It may be as Shear writes, that as a result of Maraniss’s work, Obama may face more questions about his “personal narrative” than he did four years ago. But the proof of his willingness to tell a lie — even one about his late mother — about his past in order to score political points has already been well established. Most Americans don’t care about the president’s old girlfriends or place much importance about the proper sequence of events in his life. Nor should they. But the myth he wove about Ann Dunham’s death is the sort of damning falsehood for which he still deserves to be held accountable. That he won’t be is a much bigger story than anything uncovered by Maraniss.

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Is Obama’s Vetting Finally Beginning?

As trivial as the Obama-eats-dogs and composite-girlfriend memes might seem, they actually speak to a deeper issue. At the Telegraph, Tim Stanley argues:

What stands out from the composite story isn’t that Obama amalgamated characters, it’s that the press hadn’t noticed until now. As with the dog story, this confirms the suspicion that the mainstream media gave Obama a free pass in 2008 and declined to check too deeply into his background. Even The Atlantic’s [David] Graham admits that he’s never read Dreams From My Father, and neither, it would seem, has anyone else in the press corps. They have the excuse that the book is incredibly narcissistic and boring, but otherwise isn’t this exactly the sort of character assessment/assassination that should have happened four years ago? …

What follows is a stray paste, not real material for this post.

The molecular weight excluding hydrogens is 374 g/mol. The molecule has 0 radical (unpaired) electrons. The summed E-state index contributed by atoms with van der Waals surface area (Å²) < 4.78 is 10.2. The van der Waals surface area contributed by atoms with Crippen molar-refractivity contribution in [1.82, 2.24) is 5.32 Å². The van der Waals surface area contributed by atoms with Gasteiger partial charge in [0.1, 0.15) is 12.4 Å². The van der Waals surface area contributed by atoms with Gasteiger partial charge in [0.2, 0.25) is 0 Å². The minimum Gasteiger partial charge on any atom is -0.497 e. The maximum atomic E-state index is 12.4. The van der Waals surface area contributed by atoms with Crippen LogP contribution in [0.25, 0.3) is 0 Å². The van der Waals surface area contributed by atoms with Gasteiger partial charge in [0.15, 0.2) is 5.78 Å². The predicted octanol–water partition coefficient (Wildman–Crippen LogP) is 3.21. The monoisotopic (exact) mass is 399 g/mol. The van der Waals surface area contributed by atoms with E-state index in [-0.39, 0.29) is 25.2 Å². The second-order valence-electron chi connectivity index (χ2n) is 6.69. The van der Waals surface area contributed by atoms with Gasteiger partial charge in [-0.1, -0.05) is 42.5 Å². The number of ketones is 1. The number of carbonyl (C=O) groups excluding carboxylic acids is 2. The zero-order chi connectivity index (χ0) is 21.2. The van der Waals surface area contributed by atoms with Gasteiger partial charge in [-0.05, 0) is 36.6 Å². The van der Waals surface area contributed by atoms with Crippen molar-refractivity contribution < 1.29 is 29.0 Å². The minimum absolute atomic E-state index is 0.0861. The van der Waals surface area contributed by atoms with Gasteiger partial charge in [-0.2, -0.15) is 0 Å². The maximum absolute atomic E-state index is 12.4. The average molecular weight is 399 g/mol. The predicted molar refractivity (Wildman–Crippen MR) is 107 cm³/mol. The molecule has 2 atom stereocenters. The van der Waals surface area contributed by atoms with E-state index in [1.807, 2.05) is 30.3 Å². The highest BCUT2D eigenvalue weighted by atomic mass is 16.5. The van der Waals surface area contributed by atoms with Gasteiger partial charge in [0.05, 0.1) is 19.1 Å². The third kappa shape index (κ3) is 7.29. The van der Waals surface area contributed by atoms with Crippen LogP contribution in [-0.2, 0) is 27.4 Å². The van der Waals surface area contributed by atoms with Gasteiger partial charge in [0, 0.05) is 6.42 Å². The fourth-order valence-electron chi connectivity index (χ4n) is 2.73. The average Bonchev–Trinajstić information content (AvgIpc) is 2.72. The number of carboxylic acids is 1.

And yet we knew everything there was to know about Sarah Palin, despite the fact that she was in the race for a much shorter space of time than Obama – and only running for veep.

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As trivial as the Obama-eats-dogs and composite-girlfriend memes might seem, they actually speak to a deeper issue. At the Telegraph, Tim Stanley argues:

What stands out from the composite story isn’t that Obama amalgamated characters, it’s that the press hadn’t noticed until now. As with the dog story, this confirms the suspicion that the mainstream media gave Obama a free pass in 2008 and declined to check too deeply into his background. Even The Atlantic’s [David] Graham admits that he’s never read Dreams From My Father, and neither, it would seem, has anyone else in the press corps. They have the excuse that the book is incredibly narcissistic and boring, but otherwise isn’t this exactly the sort of character assessment/assassination that should have happened four years ago? …